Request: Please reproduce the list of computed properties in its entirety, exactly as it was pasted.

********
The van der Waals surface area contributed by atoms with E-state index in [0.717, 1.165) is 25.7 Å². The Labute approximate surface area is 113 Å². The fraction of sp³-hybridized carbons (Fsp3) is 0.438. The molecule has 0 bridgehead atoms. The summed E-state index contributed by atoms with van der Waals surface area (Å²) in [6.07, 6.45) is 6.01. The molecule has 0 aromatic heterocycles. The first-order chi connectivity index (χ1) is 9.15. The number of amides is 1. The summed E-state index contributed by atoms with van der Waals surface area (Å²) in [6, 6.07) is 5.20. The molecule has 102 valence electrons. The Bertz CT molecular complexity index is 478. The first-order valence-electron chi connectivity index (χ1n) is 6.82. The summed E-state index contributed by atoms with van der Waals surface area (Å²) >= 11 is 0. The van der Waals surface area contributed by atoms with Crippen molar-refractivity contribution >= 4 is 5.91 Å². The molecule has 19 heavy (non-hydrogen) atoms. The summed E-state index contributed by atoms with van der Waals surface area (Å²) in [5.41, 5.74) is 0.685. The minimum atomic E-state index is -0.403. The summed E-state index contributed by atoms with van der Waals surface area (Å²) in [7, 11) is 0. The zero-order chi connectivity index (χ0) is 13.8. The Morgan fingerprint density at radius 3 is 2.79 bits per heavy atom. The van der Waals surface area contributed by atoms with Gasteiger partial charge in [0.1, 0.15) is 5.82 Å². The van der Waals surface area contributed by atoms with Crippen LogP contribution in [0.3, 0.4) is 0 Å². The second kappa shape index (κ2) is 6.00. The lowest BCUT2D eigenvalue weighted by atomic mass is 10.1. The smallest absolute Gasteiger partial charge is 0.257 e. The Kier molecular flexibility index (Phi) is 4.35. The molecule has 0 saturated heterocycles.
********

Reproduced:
The van der Waals surface area contributed by atoms with E-state index in [0.717, 1.165) is 25.7 Å². The Labute approximate surface area is 113 Å². The fraction of sp³-hybridized carbons (Fsp3) is 0.438. The molecule has 0 bridgehead atoms. The summed E-state index contributed by atoms with van der Waals surface area (Å²) in [6.07, 6.45) is 6.01. The molecule has 0 aromatic heterocycles. The first-order chi connectivity index (χ1) is 9.15. The number of amides is 1. The summed E-state index contributed by atoms with van der Waals surface area (Å²) in [6, 6.07) is 5.20. The molecule has 102 valence electrons. The Bertz CT molecular complexity index is 478. The first-order valence-electron chi connectivity index (χ1n) is 6.82. The summed E-state index contributed by atoms with van der Waals surface area (Å²) >= 11 is 0. The van der Waals surface area contributed by atoms with Crippen molar-refractivity contribution >= 4 is 5.91 Å². The molecule has 19 heavy (non-hydrogen) atoms. The summed E-state index contributed by atoms with van der Waals surface area (Å²) in [5.41, 5.74) is 0.685. The minimum atomic E-state index is -0.403. The summed E-state index contributed by atoms with van der Waals surface area (Å²) in [7, 11) is 0. The zero-order chi connectivity index (χ0) is 13.8. The Morgan fingerprint density at radius 3 is 2.79 bits per heavy atom. The van der Waals surface area contributed by atoms with Gasteiger partial charge in [0.1, 0.15) is 5.82 Å². The van der Waals surface area contributed by atoms with Crippen LogP contribution in [0.3, 0.4) is 0 Å². The second kappa shape index (κ2) is 6.00. The lowest BCUT2D eigenvalue weighted by atomic mass is 10.1. The smallest absolute Gasteiger partial charge is 0.257 e. The Kier molecular flexibility index (Phi) is 4.35. The molecule has 0 saturated heterocycles.